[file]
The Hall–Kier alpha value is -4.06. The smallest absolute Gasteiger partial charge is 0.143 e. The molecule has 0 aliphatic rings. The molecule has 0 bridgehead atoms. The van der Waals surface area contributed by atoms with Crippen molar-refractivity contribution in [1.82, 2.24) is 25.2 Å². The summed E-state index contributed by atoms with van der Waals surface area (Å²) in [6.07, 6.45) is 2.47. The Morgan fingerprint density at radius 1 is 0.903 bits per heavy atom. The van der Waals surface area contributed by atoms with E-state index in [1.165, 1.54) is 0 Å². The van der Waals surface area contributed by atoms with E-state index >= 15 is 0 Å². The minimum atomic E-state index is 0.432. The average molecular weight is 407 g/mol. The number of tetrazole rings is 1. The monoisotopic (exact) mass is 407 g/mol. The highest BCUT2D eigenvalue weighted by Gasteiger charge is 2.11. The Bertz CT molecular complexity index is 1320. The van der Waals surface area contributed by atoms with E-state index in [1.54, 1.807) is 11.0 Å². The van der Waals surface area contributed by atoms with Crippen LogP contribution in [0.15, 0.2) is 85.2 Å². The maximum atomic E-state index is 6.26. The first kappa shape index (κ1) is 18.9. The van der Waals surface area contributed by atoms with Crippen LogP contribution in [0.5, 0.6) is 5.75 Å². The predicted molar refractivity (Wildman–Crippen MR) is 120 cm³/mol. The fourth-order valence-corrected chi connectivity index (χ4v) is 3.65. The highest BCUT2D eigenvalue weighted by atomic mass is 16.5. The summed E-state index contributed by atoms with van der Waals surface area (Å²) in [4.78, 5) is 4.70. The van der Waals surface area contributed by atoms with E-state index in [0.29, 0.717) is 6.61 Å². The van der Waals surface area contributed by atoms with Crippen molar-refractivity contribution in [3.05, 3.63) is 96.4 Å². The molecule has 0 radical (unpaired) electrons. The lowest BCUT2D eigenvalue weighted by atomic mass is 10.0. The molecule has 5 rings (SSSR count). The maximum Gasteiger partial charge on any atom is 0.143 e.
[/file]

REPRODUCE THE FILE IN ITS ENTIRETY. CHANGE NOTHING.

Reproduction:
The Hall–Kier alpha value is -4.06. The smallest absolute Gasteiger partial charge is 0.143 e. The molecule has 0 aliphatic rings. The molecule has 0 bridgehead atoms. The van der Waals surface area contributed by atoms with Crippen molar-refractivity contribution in [1.82, 2.24) is 25.2 Å². The summed E-state index contributed by atoms with van der Waals surface area (Å²) in [6.07, 6.45) is 2.47. The Morgan fingerprint density at radius 1 is 0.903 bits per heavy atom. The van der Waals surface area contributed by atoms with E-state index in [1.165, 1.54) is 0 Å². The van der Waals surface area contributed by atoms with E-state index >= 15 is 0 Å². The minimum atomic E-state index is 0.432. The average molecular weight is 407 g/mol. The number of tetrazole rings is 1. The monoisotopic (exact) mass is 407 g/mol. The highest BCUT2D eigenvalue weighted by Gasteiger charge is 2.11. The Bertz CT molecular complexity index is 1320. The van der Waals surface area contributed by atoms with E-state index in [1.54, 1.807) is 11.0 Å². The van der Waals surface area contributed by atoms with Crippen LogP contribution in [0.15, 0.2) is 85.2 Å². The maximum atomic E-state index is 6.26. The first kappa shape index (κ1) is 18.9. The van der Waals surface area contributed by atoms with Crippen LogP contribution in [0.5, 0.6) is 5.75 Å². The predicted molar refractivity (Wildman–Crippen MR) is 120 cm³/mol. The fourth-order valence-corrected chi connectivity index (χ4v) is 3.65. The highest BCUT2D eigenvalue weighted by atomic mass is 16.5. The summed E-state index contributed by atoms with van der Waals surface area (Å²) in [4.78, 5) is 4.70. The van der Waals surface area contributed by atoms with E-state index in [0.29, 0.717) is 6.61 Å². The van der Waals surface area contributed by atoms with Crippen molar-refractivity contribution in [3.05, 3.63) is 96.4 Å². The molecule has 0 radical (unpaired) electrons. The lowest BCUT2D eigenvalue weighted by atomic mass is 10.0. The molecule has 5 rings (SSSR count). The maximum Gasteiger partial charge on any atom is 0.143 e.